Recently I was consulted on an issue that featured a complicated data structure. After patiently listening to the complexities inherent in the data, I calmly said something to the effect of: “Don’t worry, I’ve got the tool for the job”. That tool, of course, is Alteryx.
This article is going to be different than most of my other articles. I explain an Alteryx workflow in a new way. I’ve created a series of seven videos that explain specific Alteryx techniques I used to solve the problems inherent in this data situation. I discuss the tool settings needed to accomplish each task. There are several new techniques I developed for this problem and these are explained in the videos. As usual with Alteryx, there are other tools/techniques that could be used to handle some of the situations I discuss in the videos.
I have previously discussed some of the methods used in the solution to the problem described herein. If you need more information or want to learn more about these approaches, here are three references to these materials.
The fact that Alteryx enables me to complete such rapid prototyping of data parsing, creation, and conversion still amazes me each time I use it. The workflow described in this article took me about a day to complete.
The Alterxy Techniques
Here are the Alteryx techniques discussed in the seven videos in this article:
- Splitting a flat-file that contains variable record structures
- Setting up a flat-file configuration file
- Using the RecordID tool to help quickly interrogate data
- Using the auto field tool to help keep the data compact
- Operating on unsigned numeric fields that have implicit decimal digits
- Creating dates from a flat-file when the dates are incomplete
- Converting time-variable currencies from many countries into US dollars
Figures 1 and 2 show the workflow from beginning to end.
The Seven Videos That Describe The Workflow Components
Step 1: Splitting a flat-file that contains variable record structures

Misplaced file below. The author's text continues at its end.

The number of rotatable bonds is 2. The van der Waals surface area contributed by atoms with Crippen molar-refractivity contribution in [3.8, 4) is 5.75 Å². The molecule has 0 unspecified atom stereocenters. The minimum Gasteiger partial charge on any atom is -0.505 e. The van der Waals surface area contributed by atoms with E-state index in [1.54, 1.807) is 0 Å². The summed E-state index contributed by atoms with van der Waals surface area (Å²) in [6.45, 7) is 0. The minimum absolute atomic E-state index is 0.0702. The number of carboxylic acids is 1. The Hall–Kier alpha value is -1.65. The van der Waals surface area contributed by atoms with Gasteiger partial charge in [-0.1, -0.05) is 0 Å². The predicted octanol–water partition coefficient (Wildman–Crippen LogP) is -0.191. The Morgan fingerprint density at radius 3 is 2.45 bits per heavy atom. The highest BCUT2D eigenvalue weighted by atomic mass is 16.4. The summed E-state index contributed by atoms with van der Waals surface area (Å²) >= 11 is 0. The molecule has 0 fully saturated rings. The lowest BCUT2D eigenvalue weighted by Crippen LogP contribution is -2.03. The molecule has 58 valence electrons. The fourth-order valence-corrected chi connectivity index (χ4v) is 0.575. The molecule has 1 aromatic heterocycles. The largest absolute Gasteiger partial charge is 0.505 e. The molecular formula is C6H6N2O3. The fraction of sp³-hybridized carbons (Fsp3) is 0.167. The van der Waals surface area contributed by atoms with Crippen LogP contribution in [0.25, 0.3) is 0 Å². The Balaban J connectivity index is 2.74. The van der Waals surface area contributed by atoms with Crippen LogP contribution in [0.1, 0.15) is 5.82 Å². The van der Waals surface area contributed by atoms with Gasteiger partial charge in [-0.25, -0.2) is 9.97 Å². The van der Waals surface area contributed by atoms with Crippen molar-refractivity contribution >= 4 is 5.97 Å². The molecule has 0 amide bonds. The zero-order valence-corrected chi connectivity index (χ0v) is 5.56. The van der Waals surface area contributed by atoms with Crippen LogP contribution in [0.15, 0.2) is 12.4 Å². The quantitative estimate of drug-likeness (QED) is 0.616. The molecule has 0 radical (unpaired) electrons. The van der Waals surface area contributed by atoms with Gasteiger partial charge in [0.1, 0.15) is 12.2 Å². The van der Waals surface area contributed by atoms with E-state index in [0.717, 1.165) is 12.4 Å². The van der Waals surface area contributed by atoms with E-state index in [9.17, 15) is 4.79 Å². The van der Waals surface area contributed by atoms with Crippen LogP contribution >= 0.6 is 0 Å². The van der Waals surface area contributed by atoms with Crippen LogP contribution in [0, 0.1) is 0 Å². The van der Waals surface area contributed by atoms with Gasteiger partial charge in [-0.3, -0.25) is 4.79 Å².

Step 2: Setting up a flat-file configuration file
Step 3: Using the RecordID tool to help quickly interrogate data
Step 4: Using the auto field tool to help keep the data compact
In this workflow, the use of the auto field tool isn’t technically necessary because I define the length of each field in the flat-file defintion. However, I wanted to use this tool in this example because it is very useful and I haven’t previously written about it.
Step 5: Operating on unsigned numeric fields that have implicit decimal digits
Step 6: Creating dates from a flat-file when the dates are incomplete
Step 7: Converting time-variable currencies from many countries into US dollars
This workflow processes 5.5 million Type 1 records in five minutes, or over 1.1 million records per minute. With 64 data fields per record and about 10 new fields added in the workflow, that translates into a processing rate of over 80 million data fields per minute or 1.35 million data points per second. That is the performance for the complete workflow without any optimization. This workflow was built in the minimal amount of time to accomplish a series of tasks. Its performance can be improved with additional work.
In contrast to this performance, let me offer the following. One 500,000 record flat file was processed in Excel with some custom VBA code. There are 24 of these flat files that hold the 12.6 million records of data. The VBA parsing operation did not do all that was accomplished in this Alteryx workflow. Nevertheless, the Excel parsing operation took about 50 minutes for 500K records, or about 10K records per minute, or about 11,000 data points per second. To process the entire data file of Type 1 and Type 2 records would have taken about 20 hours, compared to less than 10 minutes in Alteryx.
After processing for 20 hours, there would still be many data operations left to do. Which procedure makes more sense to you? That is why Alteryx is the best tool available for these types of jobs. Of course, all of this data complexity is easily handled in Alteryx and the processed and transformed data flows seamlessly into Tableau for visual analysis. This is a great example of using the right two tools for the job.